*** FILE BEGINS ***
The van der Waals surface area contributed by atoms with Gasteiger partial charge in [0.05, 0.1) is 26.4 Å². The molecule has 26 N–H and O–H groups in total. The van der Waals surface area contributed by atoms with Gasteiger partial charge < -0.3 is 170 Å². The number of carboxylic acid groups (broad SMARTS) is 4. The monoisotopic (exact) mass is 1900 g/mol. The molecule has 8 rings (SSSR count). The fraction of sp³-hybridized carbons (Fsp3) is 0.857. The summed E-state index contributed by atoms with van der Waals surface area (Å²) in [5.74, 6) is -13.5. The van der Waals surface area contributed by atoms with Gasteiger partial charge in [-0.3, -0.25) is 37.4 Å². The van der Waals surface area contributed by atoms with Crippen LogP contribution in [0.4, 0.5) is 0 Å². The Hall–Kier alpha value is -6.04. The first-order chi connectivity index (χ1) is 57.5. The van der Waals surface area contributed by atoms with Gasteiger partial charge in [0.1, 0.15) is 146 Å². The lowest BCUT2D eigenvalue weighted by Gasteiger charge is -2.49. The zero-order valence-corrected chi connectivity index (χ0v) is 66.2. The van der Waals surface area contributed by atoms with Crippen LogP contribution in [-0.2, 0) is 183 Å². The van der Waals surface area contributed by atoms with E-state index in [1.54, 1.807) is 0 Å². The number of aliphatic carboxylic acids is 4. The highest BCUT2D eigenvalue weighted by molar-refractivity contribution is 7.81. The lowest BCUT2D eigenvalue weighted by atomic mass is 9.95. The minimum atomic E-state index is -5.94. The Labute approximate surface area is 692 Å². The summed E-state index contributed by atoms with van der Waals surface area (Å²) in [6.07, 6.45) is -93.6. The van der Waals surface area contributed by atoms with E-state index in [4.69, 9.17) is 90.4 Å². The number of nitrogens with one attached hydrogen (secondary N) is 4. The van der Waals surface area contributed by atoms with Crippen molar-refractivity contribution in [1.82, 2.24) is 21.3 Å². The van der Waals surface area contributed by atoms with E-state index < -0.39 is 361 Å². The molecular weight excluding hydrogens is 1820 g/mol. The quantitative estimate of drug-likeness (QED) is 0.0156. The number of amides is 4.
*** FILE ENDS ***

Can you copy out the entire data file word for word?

The van der Waals surface area contributed by atoms with Gasteiger partial charge in [0.05, 0.1) is 26.4 Å². The molecule has 26 N–H and O–H groups in total. The van der Waals surface area contributed by atoms with Gasteiger partial charge < -0.3 is 170 Å². The number of carboxylic acid groups (broad SMARTS) is 4. The monoisotopic (exact) mass is 1900 g/mol. The molecule has 8 rings (SSSR count). The fraction of sp³-hybridized carbons (Fsp3) is 0.857. The summed E-state index contributed by atoms with van der Waals surface area (Å²) in [5.74, 6) is -13.5. The van der Waals surface area contributed by atoms with Gasteiger partial charge in [-0.3, -0.25) is 37.4 Å². The van der Waals surface area contributed by atoms with Crippen LogP contribution in [0.4, 0.5) is 0 Å². The Hall–Kier alpha value is -6.04. The first-order chi connectivity index (χ1) is 57.5. The van der Waals surface area contributed by atoms with Gasteiger partial charge in [0.1, 0.15) is 146 Å². The lowest BCUT2D eigenvalue weighted by Gasteiger charge is -2.49. The zero-order valence-corrected chi connectivity index (χ0v) is 66.2. The van der Waals surface area contributed by atoms with Crippen LogP contribution in [-0.2, 0) is 183 Å². The van der Waals surface area contributed by atoms with E-state index in [1.54, 1.807) is 0 Å². The number of aliphatic carboxylic acids is 4. The highest BCUT2D eigenvalue weighted by molar-refractivity contribution is 7.81. The lowest BCUT2D eigenvalue weighted by atomic mass is 9.95. The minimum atomic E-state index is -5.94. The Labute approximate surface area is 692 Å². The summed E-state index contributed by atoms with van der Waals surface area (Å²) in [6.07, 6.45) is -93.6. The van der Waals surface area contributed by atoms with E-state index in [4.69, 9.17) is 90.4 Å². The number of nitrogens with one attached hydrogen (secondary N) is 4. The van der Waals surface area contributed by atoms with Crippen molar-refractivity contribution in [1.82, 2.24) is 21.3 Å². The van der Waals surface area contributed by atoms with E-state index < -0.39 is 361 Å². The molecular weight excluding hydrogens is 1820 g/mol. The quantitative estimate of drug-likeness (QED) is 0.0156. The number of amides is 4.